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As I write this, we’re experiencing one of the more stable periods we’ve seen since the pandemic began. Even with the Omicron variant making its way through our community and case rates increasing, our high vaccination rates and the effectiveness of booster shots have enabled us to stay ahead of another potential surge and to keep people from ending up in the hospital. With that, I want to take this opportunity to share a bit about what we’ve been doing since our last update — and what we’re starting to plan for in the future.

The Emergency Operations Center (EOC) is still very active, paying close attention to COVID-19 activity and monitoring its effects. We are also looking ahead to fall and winter, thinking about what might happen when colder weather brings us all back inside.

For instance, we’re reviewing what testing will look like once community sites ramp down operations and testing becomes less widely accessible. We’re also giving thought to the implications of in-person school and work situations, as we will be in classrooms and offices at the same time as the “regular” cold and flu season hits. Having time to prepare makes me hopeful that we’ll be ready for whatever comes our way.

Today’s update also includes:

  • Local/National/Global Epidemiology
  • Second Boosters for People 50 and Older
  • Masking Requirements
  • Long COVID-19
  • In-Person Meetings

UW Medicine COVID-19 Activity Summary

Local/National/Global Epidemiology

King County: Public Health – Seattle & King County is reporting 378,889 total cases and 2,704 deaths as of Wednesday, April 6. The number of new positive tests over the past seven days is currently at 110.1 per 100,000 people.

Washington: The Department of Health reports 1,464,398 cases and 12,544 deaths as of April 5.

United States: The Centers for Disease Control and Prevention reports 38,257 new cases, 80,111,065 total cases and 981,187 deaths as of April 7.

Global: The WHO COVID-19 Dashboard reports 493,392,853 confirmed COVID-19 cases and 6,165,833 deaths as of April 7.

Second Boosters for People 50 and Older

While second booster shots are now available for this age group, I still believe the two vaccination shots with a single booster shot will provide ample protection for most people, especially those without other medical problems. However, if you think you would benefit from a second booster, please contact Employee Health or your primary care provider for more information. Guidance for second boosters for other eligible groups is available on the CDC website.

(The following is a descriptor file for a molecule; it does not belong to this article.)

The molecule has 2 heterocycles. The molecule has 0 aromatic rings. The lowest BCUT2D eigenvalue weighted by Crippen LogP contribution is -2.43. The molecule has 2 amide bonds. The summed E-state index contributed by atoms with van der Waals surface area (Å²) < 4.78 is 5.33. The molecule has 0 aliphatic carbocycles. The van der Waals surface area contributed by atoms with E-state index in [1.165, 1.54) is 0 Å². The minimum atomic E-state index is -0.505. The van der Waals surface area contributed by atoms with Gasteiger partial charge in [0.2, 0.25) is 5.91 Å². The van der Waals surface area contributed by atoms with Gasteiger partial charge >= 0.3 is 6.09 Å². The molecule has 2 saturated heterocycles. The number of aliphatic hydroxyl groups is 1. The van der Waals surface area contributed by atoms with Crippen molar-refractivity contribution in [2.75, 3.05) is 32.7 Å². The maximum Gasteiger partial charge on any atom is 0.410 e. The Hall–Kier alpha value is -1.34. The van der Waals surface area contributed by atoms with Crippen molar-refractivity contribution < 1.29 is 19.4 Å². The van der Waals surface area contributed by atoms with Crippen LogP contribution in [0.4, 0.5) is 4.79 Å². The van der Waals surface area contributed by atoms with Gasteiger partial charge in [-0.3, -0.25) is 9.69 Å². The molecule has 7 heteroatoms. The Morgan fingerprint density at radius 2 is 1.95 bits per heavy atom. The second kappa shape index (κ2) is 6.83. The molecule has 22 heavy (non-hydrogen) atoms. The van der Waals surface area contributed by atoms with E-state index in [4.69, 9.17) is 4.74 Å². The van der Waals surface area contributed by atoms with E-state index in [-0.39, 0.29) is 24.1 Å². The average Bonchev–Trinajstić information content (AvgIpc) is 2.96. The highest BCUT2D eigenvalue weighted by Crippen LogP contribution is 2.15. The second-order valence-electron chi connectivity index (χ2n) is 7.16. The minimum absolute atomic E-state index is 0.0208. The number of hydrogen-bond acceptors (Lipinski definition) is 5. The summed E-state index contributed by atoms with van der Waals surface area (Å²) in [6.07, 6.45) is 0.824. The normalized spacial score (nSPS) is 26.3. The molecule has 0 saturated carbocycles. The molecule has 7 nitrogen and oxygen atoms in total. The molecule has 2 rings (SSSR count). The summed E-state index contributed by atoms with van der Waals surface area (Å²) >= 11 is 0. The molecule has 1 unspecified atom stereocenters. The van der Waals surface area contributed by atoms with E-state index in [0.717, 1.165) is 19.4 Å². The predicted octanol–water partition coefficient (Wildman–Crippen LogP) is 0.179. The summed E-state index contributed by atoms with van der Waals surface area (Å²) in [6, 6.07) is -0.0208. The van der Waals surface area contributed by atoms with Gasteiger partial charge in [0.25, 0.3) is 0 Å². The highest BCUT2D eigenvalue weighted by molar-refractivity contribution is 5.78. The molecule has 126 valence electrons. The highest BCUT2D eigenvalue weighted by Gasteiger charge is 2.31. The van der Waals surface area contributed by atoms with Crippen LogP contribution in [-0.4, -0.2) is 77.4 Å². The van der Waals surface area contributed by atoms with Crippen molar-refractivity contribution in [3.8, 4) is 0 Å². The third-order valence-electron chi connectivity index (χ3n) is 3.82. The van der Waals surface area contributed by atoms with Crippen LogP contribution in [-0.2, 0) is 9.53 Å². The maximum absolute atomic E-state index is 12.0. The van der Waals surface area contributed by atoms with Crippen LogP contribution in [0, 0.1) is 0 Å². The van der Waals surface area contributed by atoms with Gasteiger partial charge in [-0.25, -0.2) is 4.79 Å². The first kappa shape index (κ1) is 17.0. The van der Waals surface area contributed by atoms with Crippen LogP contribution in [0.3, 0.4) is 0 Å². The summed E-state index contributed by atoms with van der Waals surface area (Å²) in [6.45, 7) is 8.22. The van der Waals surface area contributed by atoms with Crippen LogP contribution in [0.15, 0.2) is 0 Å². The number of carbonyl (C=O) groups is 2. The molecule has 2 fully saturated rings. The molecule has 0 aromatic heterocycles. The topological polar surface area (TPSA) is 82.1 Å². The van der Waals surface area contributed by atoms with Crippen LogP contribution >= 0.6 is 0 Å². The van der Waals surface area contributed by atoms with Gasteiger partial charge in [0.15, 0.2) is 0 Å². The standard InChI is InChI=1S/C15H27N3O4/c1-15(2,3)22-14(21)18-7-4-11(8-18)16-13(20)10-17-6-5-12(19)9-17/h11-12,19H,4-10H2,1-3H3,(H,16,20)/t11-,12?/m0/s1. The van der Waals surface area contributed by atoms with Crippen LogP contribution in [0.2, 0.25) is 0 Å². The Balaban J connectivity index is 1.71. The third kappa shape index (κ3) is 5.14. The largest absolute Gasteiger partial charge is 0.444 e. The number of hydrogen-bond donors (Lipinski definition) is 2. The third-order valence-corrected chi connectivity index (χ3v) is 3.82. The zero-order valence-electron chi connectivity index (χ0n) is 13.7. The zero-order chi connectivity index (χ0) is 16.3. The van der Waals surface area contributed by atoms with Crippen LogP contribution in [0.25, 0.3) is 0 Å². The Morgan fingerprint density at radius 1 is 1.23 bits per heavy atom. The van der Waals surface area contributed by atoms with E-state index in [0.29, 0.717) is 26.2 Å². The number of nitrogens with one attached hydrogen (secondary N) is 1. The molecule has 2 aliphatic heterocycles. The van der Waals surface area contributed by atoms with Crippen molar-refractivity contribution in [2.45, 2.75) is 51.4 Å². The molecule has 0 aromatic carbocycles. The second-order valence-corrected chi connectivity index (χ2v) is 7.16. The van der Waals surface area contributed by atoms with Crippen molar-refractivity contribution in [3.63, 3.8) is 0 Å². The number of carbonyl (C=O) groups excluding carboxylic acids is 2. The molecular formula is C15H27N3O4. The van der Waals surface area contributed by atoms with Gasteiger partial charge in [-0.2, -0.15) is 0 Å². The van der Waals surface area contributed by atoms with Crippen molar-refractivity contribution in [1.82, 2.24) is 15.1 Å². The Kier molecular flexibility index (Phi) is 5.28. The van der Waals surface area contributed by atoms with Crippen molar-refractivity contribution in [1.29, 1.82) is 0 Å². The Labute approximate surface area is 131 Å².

Masking Requirements

With the rollback of mask mandates in the community and the uptick in COVID-19 infection rates due to the BA.2 variant, UW Medicine will continue to assess the situation. For now, we’re choosing to stay the course and follow CDC guidance on masking in all areas within our hospitals and clinics. We are committed to maintaining the strategies that create a safe environment for everyone: our patients, visitors and staff. As we’ve seen in recent weeks, COVID-19 infections can still cause us harm and disrupt our lives.

Long COVID-19

We are looking at long COVID-19 and how it has affected healthcare workers. While we still have a lot to learn, several teams are working to get a better understanding of its myriad forms. If you have questions or concerns, I suggest starting with Dr. Janna Friedly’s comments in a recent news story: ‘Pretty life-changing’: Some still dealing with long COVID symptoms two years later. As additional resources become available, we will share them in future updates.

In-Person Meetings

We have retired our policy on in-person meetings to simplify current requirements. The take-home is that in-person meetings are allowed in all UW Medicine sites. In the clinical sites where masks are required, participants in meetings must wear a mask, distance as possible, and not eat or drink during the meeting.

Now that spring is here and longer days and milder weather have arrived, I hope you will take every opportunity to get outside and take in the fresh air, together with friends and loved ones. While I’ll always urge caution and taking steps toward health and safety, I also hope you can all find time to enjoy what has been a hard-earned moment of relaxation.


John Lynch, MD, MPH
Medical Director, Infection Prevention & Control
Associate Medical Director, Harborview Medical Center
Division of Allergy & Infectious Diseases, UW School of Medicine